by Julian Langer
"What you are about to learn of our friend is of the ending of the world they knew."
An eco-absurdist story of life between hope and despair, 'Mesodma' by Julian Langer is written for those living amidst mass extinction with existential doubts. Published in English and Spanish, Mesodma is an attempt to voice a primal desire for life in a world thoroughly indifferent to you. This excerpt is from chapter two of the book.
If you have never experienced the ending of a world, it is hard to really grasp what it is for a world to end.
Somewhere across space, outside of this tiny rock in this tiny solar system, worlds are being consumed by entities scientists call black holes. Before they are even aware of the occurrence, worlds are pulled into their gravitational pull, leaving an apparent nothingness.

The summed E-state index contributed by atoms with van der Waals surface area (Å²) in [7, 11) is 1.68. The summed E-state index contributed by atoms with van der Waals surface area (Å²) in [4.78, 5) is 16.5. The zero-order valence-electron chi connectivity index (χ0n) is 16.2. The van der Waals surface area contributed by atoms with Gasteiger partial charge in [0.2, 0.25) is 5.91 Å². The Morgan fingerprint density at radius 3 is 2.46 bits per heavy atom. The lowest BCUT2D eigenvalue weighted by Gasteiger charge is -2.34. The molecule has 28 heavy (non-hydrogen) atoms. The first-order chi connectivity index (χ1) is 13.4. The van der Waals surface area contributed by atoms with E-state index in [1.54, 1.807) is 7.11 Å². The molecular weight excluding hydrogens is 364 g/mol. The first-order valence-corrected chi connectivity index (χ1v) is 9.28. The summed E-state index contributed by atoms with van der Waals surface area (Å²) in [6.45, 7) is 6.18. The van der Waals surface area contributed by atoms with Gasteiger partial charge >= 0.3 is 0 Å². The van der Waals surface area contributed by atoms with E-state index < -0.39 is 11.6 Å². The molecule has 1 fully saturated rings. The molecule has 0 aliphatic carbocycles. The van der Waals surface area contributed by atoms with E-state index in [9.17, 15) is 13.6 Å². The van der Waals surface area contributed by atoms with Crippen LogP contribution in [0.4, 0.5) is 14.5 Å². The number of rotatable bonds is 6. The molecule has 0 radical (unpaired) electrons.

A world’s ending isn’t always as dramatic as this. Many of us – parents who have lost their children, indigenous communities who have witnessed the violation of the lands they call home, believers who have found what they at one point held to be true to be empty lies, and many others – have known what it is to have worlds end. Every day apocalypses happen every day.
I have walked along the edges of coastal paths, to the points at which the coast will allow me to go no further, felt the wind on my body and stared out to the sea, with the smell of salt entering me with every breath. The fury of the sea can be apocalyptic, and the edge of a cliff is the end of a world. Those who would jump over the edges of cliffs, to have their lifeless bodies drift upon the beach, with the tides, are the enders of worlds.